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Respectable LivesSocial Standing in Rural New Zealand$
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Elvin Hatch

Print publication date: 1991

Print ISBN-13: 9780520074729

Published to California Scholarship Online: May 2012

DOI: 10.1525/california/9780520074729.001.0001

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PRINTED FROM CALIFORNIA SCHOLARSHIP ONLINE (www.california.universitypressscholarship.com). (c) Copyright University of California Press, 2021. All Rights Reserved. An individual user may print out a PDF of a single chapter of a monograph in CALSO for personal use.date: 19 September 2021

The Criterion of Refinement: The 1920s

The Criterion of Refinement: The 1920s

Chapter:
(p.132) Chapter Seven The Criterion of Refinement: The 1920s
Source:
Respectable Lives
Author(s):

Elvin Hatch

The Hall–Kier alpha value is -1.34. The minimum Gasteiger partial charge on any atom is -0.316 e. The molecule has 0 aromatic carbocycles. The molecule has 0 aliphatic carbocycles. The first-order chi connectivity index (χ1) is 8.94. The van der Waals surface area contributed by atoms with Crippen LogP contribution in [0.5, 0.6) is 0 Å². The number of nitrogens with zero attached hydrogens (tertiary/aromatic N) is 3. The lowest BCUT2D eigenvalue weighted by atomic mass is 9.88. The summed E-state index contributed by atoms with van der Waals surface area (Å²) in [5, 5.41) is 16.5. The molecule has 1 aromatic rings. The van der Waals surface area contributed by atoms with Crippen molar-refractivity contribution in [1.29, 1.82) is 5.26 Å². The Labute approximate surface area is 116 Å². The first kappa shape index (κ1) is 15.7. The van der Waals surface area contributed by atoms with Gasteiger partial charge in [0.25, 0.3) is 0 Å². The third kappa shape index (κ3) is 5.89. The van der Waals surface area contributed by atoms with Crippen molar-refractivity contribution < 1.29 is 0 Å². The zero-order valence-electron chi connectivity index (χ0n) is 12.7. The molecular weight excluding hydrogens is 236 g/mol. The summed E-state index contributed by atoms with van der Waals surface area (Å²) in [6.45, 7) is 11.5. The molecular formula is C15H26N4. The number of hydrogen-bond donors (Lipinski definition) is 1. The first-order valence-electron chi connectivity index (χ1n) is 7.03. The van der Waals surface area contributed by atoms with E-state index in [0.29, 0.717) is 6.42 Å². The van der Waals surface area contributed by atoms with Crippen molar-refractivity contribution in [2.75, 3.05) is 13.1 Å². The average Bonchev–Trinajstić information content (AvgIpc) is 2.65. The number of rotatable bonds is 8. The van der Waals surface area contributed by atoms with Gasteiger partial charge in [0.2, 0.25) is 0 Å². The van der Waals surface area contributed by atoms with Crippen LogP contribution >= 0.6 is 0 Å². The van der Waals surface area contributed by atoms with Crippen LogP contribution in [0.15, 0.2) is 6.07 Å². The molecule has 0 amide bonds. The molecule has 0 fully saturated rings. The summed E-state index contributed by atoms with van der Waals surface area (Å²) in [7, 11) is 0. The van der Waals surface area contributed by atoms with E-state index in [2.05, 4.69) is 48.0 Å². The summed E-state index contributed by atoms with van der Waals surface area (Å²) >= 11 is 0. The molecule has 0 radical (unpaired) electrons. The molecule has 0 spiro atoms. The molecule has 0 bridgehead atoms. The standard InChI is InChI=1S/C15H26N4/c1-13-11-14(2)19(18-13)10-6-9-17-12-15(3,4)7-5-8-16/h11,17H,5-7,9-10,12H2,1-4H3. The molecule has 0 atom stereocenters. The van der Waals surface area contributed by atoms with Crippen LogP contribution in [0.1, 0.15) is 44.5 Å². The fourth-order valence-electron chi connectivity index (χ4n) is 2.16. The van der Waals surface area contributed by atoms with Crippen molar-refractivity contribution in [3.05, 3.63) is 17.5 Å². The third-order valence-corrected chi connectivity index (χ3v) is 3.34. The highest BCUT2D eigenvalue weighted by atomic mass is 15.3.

Publisher:
University of California Press
DOI:10.1525/california/9780520074729.003.0007

This chapter turns to one that refers to life-style, or to the element of refinement in life-style. Social hierarchy was greater before World War II than it is today in South Downs, for the postwar period saw a growing emphasis on egalitarianism. It explores the hierarchy of wealth in South Downs in the 1920s. It also covers the network of families at the upper end of the social spectrum, in order to reveal how social distance or hierarchy was expressed symbolically. It then addresses the people who were considered middling farmers and who did eat with their workers in the 1920s—that is, the middling, one-table households. The two-table theory included a crucial set of ideas about work itself. The one- and two-table theories of social hierarchy produced very different hierarchies of standing. On the one hand, the two-table theory served to distance the landholding elite from working people.

Keywords:   life-style, social hierarchy, South Downs, egalitarianism, wealth, two-table theory, one-table households, 1920s

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